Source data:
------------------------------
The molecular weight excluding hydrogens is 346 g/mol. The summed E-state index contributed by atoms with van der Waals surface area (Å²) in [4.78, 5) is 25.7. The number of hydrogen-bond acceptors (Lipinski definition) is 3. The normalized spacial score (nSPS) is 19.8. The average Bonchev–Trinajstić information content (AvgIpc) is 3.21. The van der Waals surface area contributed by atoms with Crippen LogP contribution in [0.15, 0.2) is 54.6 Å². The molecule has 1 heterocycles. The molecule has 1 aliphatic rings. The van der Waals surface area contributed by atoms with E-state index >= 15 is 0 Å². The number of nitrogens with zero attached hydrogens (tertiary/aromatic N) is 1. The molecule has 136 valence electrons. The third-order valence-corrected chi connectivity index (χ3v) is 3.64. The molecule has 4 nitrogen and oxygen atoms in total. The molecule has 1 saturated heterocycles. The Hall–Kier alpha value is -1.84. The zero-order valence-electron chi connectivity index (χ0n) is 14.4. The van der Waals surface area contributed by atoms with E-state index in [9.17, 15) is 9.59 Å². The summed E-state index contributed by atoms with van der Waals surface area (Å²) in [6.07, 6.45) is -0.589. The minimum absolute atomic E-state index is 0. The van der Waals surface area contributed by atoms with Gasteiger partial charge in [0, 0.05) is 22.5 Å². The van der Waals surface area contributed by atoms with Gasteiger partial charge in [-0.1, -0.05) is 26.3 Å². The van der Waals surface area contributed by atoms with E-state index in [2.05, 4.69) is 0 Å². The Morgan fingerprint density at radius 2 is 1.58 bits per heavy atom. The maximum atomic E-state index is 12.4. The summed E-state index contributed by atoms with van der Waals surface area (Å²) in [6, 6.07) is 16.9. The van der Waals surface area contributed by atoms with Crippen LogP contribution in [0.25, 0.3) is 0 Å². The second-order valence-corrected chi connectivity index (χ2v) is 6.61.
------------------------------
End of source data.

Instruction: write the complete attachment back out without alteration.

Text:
The molecular weight excluding hydrogens is 346 g/mol. The summed E-state index contributed by atoms with van der Waals surface area (Å²) in [4.78, 5) is 25.7. The number of hydrogen-bond acceptors (Lipinski definition) is 3. The normalized spacial score (nSPS) is 19.8. The average Bonchev–Trinajstić information content (AvgIpc) is 3.21. The van der Waals surface area contributed by atoms with Crippen LogP contribution in [0.15, 0.2) is 54.6 Å². The molecule has 1 heterocycles. The molecule has 1 aliphatic rings. The van der Waals surface area contributed by atoms with E-state index >= 15 is 0 Å². The number of nitrogens with zero attached hydrogens (tertiary/aromatic N) is 1. The molecule has 136 valence electrons. The third-order valence-corrected chi connectivity index (χ3v) is 3.64. The molecule has 4 nitrogen and oxygen atoms in total. The molecule has 1 saturated heterocycles. The Hall–Kier alpha value is -1.84. The zero-order valence-electron chi connectivity index (χ0n) is 14.4. The van der Waals surface area contributed by atoms with E-state index in [9.17, 15) is 9.59 Å². The summed E-state index contributed by atoms with van der Waals surface area (Å²) in [6.07, 6.45) is -0.589. The minimum absolute atomic E-state index is 0. The van der Waals surface area contributed by atoms with Gasteiger partial charge in [0, 0.05) is 22.5 Å². The van der Waals surface area contributed by atoms with Gasteiger partial charge in [-0.1, -0.05) is 26.3 Å². The van der Waals surface area contributed by atoms with E-state index in [2.05, 4.69) is 0 Å². The Morgan fingerprint density at radius 2 is 1.58 bits per heavy atom. The maximum atomic E-state index is 12.4. The summed E-state index contributed by atoms with van der Waals surface area (Å²) in [6, 6.07) is 16.9. The van der Waals surface area contributed by atoms with Crippen LogP contribution in [0.25, 0.3) is 0 Å². The second-order valence-corrected chi connectivity index (χ2v) is 6.61.